24 September 2019
How clean is the electricity I’m using right now? Am I giving my business to a green company? These questions are becoming easier and easier to answer – and it’s all thanks to technology. We can now analyse and measure the emissions of the biggest facilities around the world and consult all of this information in real time.
The secret is to look down from on high – through the eyes of the satellites that orbit our planet – while also making use of an advanced system built around data and algorithms, allowing us to stay up to date with the situation anywhere on the Earth at any moment.
The first to come up with such a strategy was Wattime, an experienced start-up in the field of artificial intelligence that is working on a programme that will be constantly updated and open to all, so that we can all find out the pollution rate of every electricity plant in the world, wherever we are. It’s essentially a database of CO2 emissions by plant – and it’s already been backed by Google.org, the philanthropic arm of Google, who have set aside over $1.5 million to support the initiative.
The heart of the project
The basis of the programme is the huge quantities of data gathered by the satellites constantly travelling around our planet. For example, information from infrared cameras can show heat variations on the surface of the Earth, one of the main indicators of pollution. However, on a simpler level, simply looking at smoke clouds or the state of wastewater can tell us a huge amount about how a cooling system is being run.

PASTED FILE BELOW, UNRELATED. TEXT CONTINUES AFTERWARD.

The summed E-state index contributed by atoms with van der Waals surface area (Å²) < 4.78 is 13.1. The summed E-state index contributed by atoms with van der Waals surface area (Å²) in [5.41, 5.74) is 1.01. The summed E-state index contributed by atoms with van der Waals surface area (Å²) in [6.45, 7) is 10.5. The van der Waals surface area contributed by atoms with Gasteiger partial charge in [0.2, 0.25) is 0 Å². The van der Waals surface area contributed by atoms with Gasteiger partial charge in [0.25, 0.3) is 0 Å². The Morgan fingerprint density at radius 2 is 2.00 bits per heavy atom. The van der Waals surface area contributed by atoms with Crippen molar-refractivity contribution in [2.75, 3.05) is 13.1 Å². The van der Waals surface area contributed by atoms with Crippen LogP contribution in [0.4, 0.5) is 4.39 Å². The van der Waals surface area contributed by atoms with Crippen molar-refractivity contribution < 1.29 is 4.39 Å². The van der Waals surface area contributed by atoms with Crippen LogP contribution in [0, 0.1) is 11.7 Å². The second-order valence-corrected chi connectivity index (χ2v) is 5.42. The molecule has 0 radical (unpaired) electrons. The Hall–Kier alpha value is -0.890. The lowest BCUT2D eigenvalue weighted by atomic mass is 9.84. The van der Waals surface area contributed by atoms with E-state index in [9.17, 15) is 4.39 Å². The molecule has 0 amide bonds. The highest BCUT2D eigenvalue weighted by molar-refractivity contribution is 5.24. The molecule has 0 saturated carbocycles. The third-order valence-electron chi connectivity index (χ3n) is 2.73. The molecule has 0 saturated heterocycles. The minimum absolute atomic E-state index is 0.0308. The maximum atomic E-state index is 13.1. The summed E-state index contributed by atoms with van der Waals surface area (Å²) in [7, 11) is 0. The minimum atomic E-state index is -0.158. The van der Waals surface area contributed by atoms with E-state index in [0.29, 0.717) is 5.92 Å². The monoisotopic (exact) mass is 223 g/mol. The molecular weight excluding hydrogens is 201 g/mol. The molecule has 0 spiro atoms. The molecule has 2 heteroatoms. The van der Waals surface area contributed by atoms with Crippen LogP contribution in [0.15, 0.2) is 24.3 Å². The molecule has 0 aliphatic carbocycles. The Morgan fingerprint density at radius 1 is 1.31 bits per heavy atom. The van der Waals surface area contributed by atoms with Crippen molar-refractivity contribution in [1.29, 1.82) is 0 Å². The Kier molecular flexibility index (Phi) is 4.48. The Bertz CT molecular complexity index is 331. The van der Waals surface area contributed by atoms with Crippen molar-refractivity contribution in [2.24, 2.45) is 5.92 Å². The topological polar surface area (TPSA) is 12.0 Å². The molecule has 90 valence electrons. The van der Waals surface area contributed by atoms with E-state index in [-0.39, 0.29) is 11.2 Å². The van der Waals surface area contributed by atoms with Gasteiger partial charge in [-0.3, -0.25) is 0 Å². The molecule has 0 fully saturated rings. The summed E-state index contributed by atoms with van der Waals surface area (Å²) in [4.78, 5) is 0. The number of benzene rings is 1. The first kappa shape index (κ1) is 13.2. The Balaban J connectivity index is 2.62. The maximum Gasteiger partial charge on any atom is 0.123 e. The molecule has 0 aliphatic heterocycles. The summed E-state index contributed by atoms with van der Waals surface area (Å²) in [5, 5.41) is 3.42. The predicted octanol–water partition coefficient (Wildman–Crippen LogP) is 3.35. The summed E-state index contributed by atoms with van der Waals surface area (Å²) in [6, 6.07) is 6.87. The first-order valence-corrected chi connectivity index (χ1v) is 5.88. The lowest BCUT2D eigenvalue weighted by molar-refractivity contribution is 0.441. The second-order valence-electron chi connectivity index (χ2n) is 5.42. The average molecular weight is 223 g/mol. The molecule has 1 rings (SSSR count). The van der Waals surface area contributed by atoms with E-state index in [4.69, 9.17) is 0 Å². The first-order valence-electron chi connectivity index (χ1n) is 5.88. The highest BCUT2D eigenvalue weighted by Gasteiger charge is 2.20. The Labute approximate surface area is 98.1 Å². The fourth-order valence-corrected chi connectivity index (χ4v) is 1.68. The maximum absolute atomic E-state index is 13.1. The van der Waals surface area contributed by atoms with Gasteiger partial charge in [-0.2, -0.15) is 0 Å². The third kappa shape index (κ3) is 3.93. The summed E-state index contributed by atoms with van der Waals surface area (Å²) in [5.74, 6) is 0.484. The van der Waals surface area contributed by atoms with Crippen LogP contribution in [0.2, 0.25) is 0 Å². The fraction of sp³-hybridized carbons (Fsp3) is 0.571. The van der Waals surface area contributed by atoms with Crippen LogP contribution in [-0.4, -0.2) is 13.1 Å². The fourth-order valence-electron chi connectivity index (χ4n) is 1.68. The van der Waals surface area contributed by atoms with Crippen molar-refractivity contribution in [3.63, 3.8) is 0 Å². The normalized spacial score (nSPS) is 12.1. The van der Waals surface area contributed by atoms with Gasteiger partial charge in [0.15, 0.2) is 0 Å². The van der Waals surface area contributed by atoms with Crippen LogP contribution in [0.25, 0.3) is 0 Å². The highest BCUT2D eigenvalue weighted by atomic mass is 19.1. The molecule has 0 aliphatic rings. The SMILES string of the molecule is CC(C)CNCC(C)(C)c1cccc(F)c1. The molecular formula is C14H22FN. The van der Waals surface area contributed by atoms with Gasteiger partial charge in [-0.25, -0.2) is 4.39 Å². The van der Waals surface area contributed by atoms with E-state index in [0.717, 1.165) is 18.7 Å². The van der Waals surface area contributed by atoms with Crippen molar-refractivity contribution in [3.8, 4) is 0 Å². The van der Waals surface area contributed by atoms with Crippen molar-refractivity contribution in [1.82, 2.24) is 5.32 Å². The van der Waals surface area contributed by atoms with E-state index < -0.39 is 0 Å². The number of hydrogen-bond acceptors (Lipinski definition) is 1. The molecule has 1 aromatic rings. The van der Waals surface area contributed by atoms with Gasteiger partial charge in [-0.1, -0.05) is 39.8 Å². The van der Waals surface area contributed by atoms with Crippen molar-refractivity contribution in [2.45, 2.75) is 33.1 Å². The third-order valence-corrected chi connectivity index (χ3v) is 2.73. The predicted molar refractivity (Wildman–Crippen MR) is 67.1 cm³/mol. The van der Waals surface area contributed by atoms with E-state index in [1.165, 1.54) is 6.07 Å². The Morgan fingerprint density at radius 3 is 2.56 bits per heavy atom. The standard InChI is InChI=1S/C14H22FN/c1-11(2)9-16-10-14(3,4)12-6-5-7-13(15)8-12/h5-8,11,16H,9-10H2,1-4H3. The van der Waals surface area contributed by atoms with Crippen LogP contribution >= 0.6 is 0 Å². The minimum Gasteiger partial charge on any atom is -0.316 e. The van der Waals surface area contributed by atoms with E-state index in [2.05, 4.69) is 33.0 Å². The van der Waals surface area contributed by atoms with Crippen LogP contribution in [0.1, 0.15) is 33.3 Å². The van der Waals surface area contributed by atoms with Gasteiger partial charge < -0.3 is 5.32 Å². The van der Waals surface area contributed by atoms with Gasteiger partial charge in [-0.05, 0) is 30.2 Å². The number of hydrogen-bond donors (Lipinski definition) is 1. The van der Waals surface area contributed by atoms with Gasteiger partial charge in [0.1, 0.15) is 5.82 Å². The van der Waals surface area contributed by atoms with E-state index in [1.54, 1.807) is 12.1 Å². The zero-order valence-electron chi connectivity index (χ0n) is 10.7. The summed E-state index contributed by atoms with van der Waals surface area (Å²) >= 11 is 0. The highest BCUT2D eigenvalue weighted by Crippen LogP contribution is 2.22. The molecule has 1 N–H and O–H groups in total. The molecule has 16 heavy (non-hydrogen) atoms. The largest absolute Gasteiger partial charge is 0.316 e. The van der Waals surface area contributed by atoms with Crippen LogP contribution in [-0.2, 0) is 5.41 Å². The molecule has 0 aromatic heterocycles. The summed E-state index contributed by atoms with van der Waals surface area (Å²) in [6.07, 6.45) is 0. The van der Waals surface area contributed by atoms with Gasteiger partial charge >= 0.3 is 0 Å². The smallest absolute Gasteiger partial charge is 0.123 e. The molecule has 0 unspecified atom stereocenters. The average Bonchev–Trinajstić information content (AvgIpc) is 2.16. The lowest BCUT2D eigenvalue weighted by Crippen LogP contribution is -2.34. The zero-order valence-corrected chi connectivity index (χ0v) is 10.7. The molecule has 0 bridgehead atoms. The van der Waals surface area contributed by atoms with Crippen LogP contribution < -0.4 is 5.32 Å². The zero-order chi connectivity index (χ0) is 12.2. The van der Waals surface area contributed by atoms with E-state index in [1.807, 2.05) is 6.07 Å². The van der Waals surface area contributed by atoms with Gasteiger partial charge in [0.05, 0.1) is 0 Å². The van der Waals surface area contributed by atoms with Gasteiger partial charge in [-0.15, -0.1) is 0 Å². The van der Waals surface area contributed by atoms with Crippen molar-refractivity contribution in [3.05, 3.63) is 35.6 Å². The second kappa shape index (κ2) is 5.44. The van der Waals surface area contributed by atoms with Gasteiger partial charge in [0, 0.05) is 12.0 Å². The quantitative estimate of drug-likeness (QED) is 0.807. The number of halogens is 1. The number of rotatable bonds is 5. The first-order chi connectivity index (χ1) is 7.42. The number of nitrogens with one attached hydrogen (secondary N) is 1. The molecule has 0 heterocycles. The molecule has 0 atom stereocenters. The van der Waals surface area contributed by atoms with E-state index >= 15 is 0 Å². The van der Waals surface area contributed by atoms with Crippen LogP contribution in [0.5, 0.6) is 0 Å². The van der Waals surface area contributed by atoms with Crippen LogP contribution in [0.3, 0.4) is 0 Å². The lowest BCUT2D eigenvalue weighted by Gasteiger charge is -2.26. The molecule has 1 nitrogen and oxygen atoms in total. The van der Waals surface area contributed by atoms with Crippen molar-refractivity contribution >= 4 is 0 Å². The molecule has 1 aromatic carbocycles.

Indisputable information could be provided by the European Union’s Copernicus programme, NASA’s Landsat probes and a host of public and private organisations involved in gathering, managing and exchanging data.
The process will then be taken up by specially developed algorithms that can not only read and process large quantities of data, but also interpret them to provide a precise, real-time measurement for each individual plant.
Words to actions
But how can an awareness of the environmental impact of individual electricity plants help us to protect the planet? Wattime is clear that its mission is to push the main culprits of pollution on the planet to make their activities public, thus encouraging them to choose alternative, cleaner paths. It’s about highlighting the problem, in order to increase the pressure and boost awareness – and bring about tangible change.
In truth, this information has been in the public domain for a while, but has so far failed to make any difference. The latest State of Global Air Report paints a disastrous image of the situation at hand and shows that a huge number of people are paying the consequences of pollution in the atmosphere: five million people lose their lives due to illnesses linked to this phenomenon every year. And many companies around the world are succeeding, despite everything, in hiding their true impact, according to those in charge at Wattime. Therefore, simply being able to access information, gathered through direct, unbiased observance, and making this available to regulatory bodies, politicians and regular citizens, could be the decisive step this time around. The public vote, to coin a phrase, could make all the difference.